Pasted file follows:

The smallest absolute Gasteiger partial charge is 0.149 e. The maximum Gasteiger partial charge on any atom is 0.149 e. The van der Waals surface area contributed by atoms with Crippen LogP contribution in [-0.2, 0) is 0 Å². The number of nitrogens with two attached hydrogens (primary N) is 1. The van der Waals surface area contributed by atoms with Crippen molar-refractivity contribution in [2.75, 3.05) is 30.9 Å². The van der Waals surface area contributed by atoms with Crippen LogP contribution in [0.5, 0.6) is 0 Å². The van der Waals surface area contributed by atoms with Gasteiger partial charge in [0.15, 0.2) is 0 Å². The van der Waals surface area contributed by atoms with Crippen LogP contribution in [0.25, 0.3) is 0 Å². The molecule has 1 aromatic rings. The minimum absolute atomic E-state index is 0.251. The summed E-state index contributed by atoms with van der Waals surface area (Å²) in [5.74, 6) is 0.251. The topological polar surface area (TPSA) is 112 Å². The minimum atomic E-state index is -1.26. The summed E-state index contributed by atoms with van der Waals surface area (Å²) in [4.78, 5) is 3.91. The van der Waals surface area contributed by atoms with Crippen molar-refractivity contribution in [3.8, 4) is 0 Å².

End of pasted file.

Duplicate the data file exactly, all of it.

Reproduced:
The smallest absolute Gasteiger partial charge is 0.149 e. The maximum Gasteiger partial charge on any atom is 0.149 e. The van der Waals surface area contributed by atoms with Crippen LogP contribution in [-0.2, 0) is 0 Å². The number of nitrogens with two attached hydrogens (primary N) is 1. The van der Waals surface area contributed by atoms with Crippen molar-refractivity contribution in [2.75, 3.05) is 30.9 Å². The van der Waals surface area contributed by atoms with Crippen LogP contribution in [0.5, 0.6) is 0 Å². The van der Waals surface area contributed by atoms with Gasteiger partial charge in [0.15, 0.2) is 0 Å². The van der Waals surface area contributed by atoms with Crippen LogP contribution in [0.25, 0.3) is 0 Å². The molecule has 1 aromatic rings. The minimum absolute atomic E-state index is 0.251. The summed E-state index contributed by atoms with van der Waals surface area (Å²) in [5.74, 6) is 0.251. The topological polar surface area (TPSA) is 112 Å². The minimum atomic E-state index is -1.26. The summed E-state index contributed by atoms with van der Waals surface area (Å²) in [4.78, 5) is 3.91. The van der Waals surface area contributed by atoms with Crippen molar-refractivity contribution in [3.8, 4) is 0 Å².